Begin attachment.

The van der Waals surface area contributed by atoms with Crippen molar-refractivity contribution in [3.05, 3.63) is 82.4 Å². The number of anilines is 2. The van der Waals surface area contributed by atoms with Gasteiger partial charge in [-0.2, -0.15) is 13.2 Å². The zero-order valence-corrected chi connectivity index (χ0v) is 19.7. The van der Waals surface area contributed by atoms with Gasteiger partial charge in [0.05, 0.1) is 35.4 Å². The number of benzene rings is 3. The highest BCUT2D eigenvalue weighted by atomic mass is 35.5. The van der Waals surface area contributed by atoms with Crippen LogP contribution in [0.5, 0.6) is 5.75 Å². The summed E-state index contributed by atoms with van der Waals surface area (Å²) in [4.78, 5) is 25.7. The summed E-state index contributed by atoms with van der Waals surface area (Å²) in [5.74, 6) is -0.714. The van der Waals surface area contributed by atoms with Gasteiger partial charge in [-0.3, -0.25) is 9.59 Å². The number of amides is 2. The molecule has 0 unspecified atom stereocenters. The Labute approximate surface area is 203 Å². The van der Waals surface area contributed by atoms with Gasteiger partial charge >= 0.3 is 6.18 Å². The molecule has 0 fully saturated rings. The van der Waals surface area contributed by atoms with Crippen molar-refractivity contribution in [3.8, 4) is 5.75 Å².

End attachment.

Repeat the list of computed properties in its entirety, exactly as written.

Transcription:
The van der Waals surface area contributed by atoms with Crippen molar-refractivity contribution in [3.05, 3.63) is 82.4 Å². The number of anilines is 2. The van der Waals surface area contributed by atoms with Gasteiger partial charge in [-0.2, -0.15) is 13.2 Å². The zero-order valence-corrected chi connectivity index (χ0v) is 19.7. The van der Waals surface area contributed by atoms with Gasteiger partial charge in [0.05, 0.1) is 35.4 Å². The number of benzene rings is 3. The highest BCUT2D eigenvalue weighted by atomic mass is 35.5. The van der Waals surface area contributed by atoms with Crippen LogP contribution in [0.5, 0.6) is 5.75 Å². The summed E-state index contributed by atoms with van der Waals surface area (Å²) in [4.78, 5) is 25.7. The summed E-state index contributed by atoms with van der Waals surface area (Å²) in [5.74, 6) is -0.714. The van der Waals surface area contributed by atoms with Gasteiger partial charge in [-0.3, -0.25) is 9.59 Å². The number of amides is 2. The molecule has 0 unspecified atom stereocenters. The Labute approximate surface area is 203 Å². The van der Waals surface area contributed by atoms with Gasteiger partial charge >= 0.3 is 6.18 Å². The molecule has 0 fully saturated rings. The van der Waals surface area contributed by atoms with Crippen molar-refractivity contribution in [3.8, 4) is 5.75 Å².